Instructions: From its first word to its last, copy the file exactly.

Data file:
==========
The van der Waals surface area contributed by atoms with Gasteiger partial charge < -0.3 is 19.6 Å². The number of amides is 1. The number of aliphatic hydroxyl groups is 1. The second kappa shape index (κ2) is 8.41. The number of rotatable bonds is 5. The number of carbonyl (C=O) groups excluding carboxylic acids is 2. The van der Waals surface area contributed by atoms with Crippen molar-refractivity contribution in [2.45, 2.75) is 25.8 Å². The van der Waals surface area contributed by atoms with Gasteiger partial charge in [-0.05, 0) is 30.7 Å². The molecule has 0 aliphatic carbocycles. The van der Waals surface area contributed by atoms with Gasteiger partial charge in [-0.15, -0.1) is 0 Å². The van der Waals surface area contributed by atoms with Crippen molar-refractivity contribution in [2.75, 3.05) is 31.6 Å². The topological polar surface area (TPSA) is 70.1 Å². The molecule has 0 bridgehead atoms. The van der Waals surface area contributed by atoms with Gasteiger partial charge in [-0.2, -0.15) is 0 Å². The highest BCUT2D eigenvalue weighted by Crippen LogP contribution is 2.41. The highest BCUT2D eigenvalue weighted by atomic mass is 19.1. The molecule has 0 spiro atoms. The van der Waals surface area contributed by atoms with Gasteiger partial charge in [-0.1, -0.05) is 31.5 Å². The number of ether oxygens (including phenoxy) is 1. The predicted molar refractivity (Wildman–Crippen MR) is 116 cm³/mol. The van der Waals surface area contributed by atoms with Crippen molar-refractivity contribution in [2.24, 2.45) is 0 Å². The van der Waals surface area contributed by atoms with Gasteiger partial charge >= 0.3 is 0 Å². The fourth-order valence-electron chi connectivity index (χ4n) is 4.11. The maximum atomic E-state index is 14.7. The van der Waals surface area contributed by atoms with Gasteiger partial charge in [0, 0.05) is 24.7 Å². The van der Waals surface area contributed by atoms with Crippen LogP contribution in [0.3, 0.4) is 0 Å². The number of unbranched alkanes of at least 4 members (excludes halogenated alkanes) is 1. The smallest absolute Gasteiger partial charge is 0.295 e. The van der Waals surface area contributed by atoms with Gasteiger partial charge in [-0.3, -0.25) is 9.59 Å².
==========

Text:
The van der Waals surface area contributed by atoms with Gasteiger partial charge < -0.3 is 19.6 Å². The number of amides is 1. The number of aliphatic hydroxyl groups is 1. The second kappa shape index (κ2) is 8.41. The number of rotatable bonds is 5. The number of carbonyl (C=O) groups excluding carboxylic acids is 2. The van der Waals surface area contributed by atoms with Crippen molar-refractivity contribution in [2.45, 2.75) is 25.8 Å². The van der Waals surface area contributed by atoms with Gasteiger partial charge in [-0.05, 0) is 30.7 Å². The molecule has 0 aliphatic carbocycles. The van der Waals surface area contributed by atoms with Gasteiger partial charge in [-0.15, -0.1) is 0 Å². The van der Waals surface area contributed by atoms with Crippen molar-refractivity contribution in [2.75, 3.05) is 31.6 Å². The topological polar surface area (TPSA) is 70.1 Å². The molecule has 0 bridgehead atoms. The van der Waals surface area contributed by atoms with Gasteiger partial charge in [-0.2, -0.15) is 0 Å². The highest BCUT2D eigenvalue weighted by Crippen LogP contribution is 2.41. The highest BCUT2D eigenvalue weighted by atomic mass is 19.1. The molecule has 0 spiro atoms. The van der Waals surface area contributed by atoms with Gasteiger partial charge in [-0.1, -0.05) is 31.5 Å². The number of ether oxygens (including phenoxy) is 1. The predicted molar refractivity (Wildman–Crippen MR) is 116 cm³/mol. The van der Waals surface area contributed by atoms with Crippen molar-refractivity contribution in [2.24, 2.45) is 0 Å². The van der Waals surface area contributed by atoms with Gasteiger partial charge >= 0.3 is 0 Å². The fourth-order valence-electron chi connectivity index (χ4n) is 4.11. The maximum atomic E-state index is 14.7. The van der Waals surface area contributed by atoms with Gasteiger partial charge in [0, 0.05) is 24.7 Å². The van der Waals surface area contributed by atoms with Crippen LogP contribution in [0.3, 0.4) is 0 Å². The number of unbranched alkanes of at least 4 members (excludes halogenated alkanes) is 1. The smallest absolute Gasteiger partial charge is 0.295 e. The van der Waals surface area contributed by atoms with Gasteiger partial charge in [-0.3, -0.25) is 9.59 Å².